Putting it all together we can see a few different concepts at play, each of which God wanted to make sure we understood before leaving Egypt – so that we would not bring the ways of Pharaoh with us. First, the placement of the text draws a connection, at least metaphorically, with the blood on the lintel and circumcision as the defining characteristic of who is an Israelite. Second, the story of the Exodus is the primary definitive narrative of our people and the Passover sacrifice is directly connected to the retelling of our story in the first person. Therefore, only those who are “all in” may eat of the sacrifice, for in so doing we are saying that this story is our story. Third, becoming an Israelite is open to everyone, even slaves and foreigners, but requires a certain level of commitment. Fourth, one torah, the same torah, applies to all Israelites and converts regardless of their place in society or their place of birth. We are all governed and defined by the same teaching/law. Fifth, those who wish to live with us but choose not to fully commit to becoming part of the Jewish people are welcome, and are still protected by Torah, just not defined by it.
It turns out, that ‘torah’ cannot be reduced to a simple slogan or concept. It is both “teaching” and “law” in that it mediates how we interact with each other and with God. It is committed to maintaining our particularistic integrity as Jews, and our universalistic integrity as human beings – requiring that we be true to ourselves and treat others with true respect and dignity.
Torah is not, nor has it ever been, an ‘either-or’ endeavor.
Exodus 6:2 – 9:35
Think you don’t have what it takes? Neither did Moses:
“And Moses spoke before the Eternal, saying, ‘Behold, the children of Israel would not listen to me; how then shall Pharaoh hear me, who am of uncircumcised lips.’” [Ex. 6:12]
When God appeared to Moses at the Burning Bush in last week’s parasha, Moses tried to beg out of the whole affair, citing his inability to handle the job, in part because he was slow of speech and tongue. In this week’s parasha, after Moses has gone to Egypt to confront Pharaoh, Moses complains to God of his failure and uses a strange phrase to reinforce why he is the wrong man for the job: he has aral s’fatayim – uncircumcised lips.
What on earth are ‘uncircumcised lips’?
Certainly, this is not a physical description – or at least not a description of a surgical procedure. We know from elsewhere in the Torah that Moses was an eloquent speaker. His speeches and poetry have inspired our people for thousands of years. Besides, nowhere in Torah is there any mention of God performing a miracle to heal Moses of a physical handicap which made it difficult for him to speak. While it is true that Moses was eventually circumcised, it was definitely not done to his lips!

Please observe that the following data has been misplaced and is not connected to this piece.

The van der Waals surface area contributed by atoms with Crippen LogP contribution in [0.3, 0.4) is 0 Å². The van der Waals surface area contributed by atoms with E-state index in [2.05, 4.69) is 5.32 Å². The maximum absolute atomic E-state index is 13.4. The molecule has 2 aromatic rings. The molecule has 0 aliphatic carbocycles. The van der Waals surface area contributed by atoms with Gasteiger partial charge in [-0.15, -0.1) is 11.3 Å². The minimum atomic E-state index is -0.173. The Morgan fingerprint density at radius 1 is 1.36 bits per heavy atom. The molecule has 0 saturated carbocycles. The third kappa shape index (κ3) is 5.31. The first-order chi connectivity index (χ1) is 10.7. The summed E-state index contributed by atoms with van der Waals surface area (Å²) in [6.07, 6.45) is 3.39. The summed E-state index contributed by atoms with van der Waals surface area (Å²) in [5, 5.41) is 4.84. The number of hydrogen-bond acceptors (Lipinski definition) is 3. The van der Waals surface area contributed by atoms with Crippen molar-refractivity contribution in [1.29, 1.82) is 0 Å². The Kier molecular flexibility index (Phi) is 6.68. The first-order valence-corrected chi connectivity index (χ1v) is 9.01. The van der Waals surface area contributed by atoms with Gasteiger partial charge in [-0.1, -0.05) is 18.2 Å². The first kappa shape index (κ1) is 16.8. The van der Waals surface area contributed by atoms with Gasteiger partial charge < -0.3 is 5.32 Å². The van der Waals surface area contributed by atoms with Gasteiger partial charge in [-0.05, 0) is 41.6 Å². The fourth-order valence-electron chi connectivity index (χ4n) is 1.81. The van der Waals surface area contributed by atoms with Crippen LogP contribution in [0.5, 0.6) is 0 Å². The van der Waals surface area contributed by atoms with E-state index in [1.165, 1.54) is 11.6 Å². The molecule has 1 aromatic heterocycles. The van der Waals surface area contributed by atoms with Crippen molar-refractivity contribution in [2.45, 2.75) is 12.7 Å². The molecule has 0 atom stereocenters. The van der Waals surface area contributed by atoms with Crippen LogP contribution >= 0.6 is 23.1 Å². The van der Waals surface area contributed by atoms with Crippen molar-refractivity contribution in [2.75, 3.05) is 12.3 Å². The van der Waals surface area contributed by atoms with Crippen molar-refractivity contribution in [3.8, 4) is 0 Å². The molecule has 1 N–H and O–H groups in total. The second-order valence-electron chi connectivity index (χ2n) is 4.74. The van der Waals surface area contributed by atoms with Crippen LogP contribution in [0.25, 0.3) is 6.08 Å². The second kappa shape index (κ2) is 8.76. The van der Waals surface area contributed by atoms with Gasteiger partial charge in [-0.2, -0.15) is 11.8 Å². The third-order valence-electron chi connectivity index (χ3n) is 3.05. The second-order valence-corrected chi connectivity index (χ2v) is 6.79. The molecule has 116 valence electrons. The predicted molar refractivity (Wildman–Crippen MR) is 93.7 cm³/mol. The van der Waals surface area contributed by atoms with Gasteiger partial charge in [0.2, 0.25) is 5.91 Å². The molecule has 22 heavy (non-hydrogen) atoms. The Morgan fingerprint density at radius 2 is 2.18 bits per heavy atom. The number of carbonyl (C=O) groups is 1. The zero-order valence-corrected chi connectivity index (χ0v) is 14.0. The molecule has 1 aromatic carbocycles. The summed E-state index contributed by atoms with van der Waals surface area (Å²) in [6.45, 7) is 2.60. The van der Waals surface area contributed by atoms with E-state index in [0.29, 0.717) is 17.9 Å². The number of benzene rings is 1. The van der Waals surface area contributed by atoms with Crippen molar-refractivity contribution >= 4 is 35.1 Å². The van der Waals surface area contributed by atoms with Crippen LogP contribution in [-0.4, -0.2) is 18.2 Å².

The great medieval rabbinic commentator Rashi taught that the word aral (uncircumcised) really means “obstructed.” Among the several prooftexts he cites are:
“Behold, their ear is arala (uncircumcised/stopped up), they cannot hear.” [Jer. 6:10]
By defining uncircumcised as “closed up,” Rashi teaches that Moses’ challenge was more psychological than physical. Moses’ lips were obstructed, because his mind was obstructed.
A true story from my childhood:
I was the kid in little league who sat in left field picking dandelions. I could have been an amazing baseball player, except I couldn’t catch, throw, run or hit – and everyone knew it. One day at practice, the coach accidentally hit a powerful line drive right at me. I’m not sure quite what happened, but instead of running away, I just stuck out my hand. With a loud “pop” the ball landed in my glove! Nobody could believe it – especially me. Having caught the ball, I was supposed to throw it to the second baseman. Again, amazingly, the throw was accurate. The coach hit the next several balls to me, varying grounders, pop flies and another line drive. I caught every ball, running all over left field – and for the first time, began to actually play baseball. My teammates cheered, and my confidence grew. While I would never be “all-pro” material, I discovered that I was capable of far more than I realized.
Moses was not playing a game, and the stakes were much higher. Yet, the blockage was the same. Surgical circumcision was not the solution. Moses had to learn that his initial failure was merely a step towards success. As Einstein taught: “failure is success in progress.”
You and I know how the story ends, but Moses still had a lot to learn. It was not enough for Moses to know that he had been chosen by God to lead – he needed to find his own voice. So, God sends him right back to try again.
It seems to me that this is a lesson for us all.
Hi there! I am the senior rabbi at Temple Beth Ami in Rockville, Maryland, where I have served since 2016.
(c) copyright 2018 by Rabbi Gary Pokras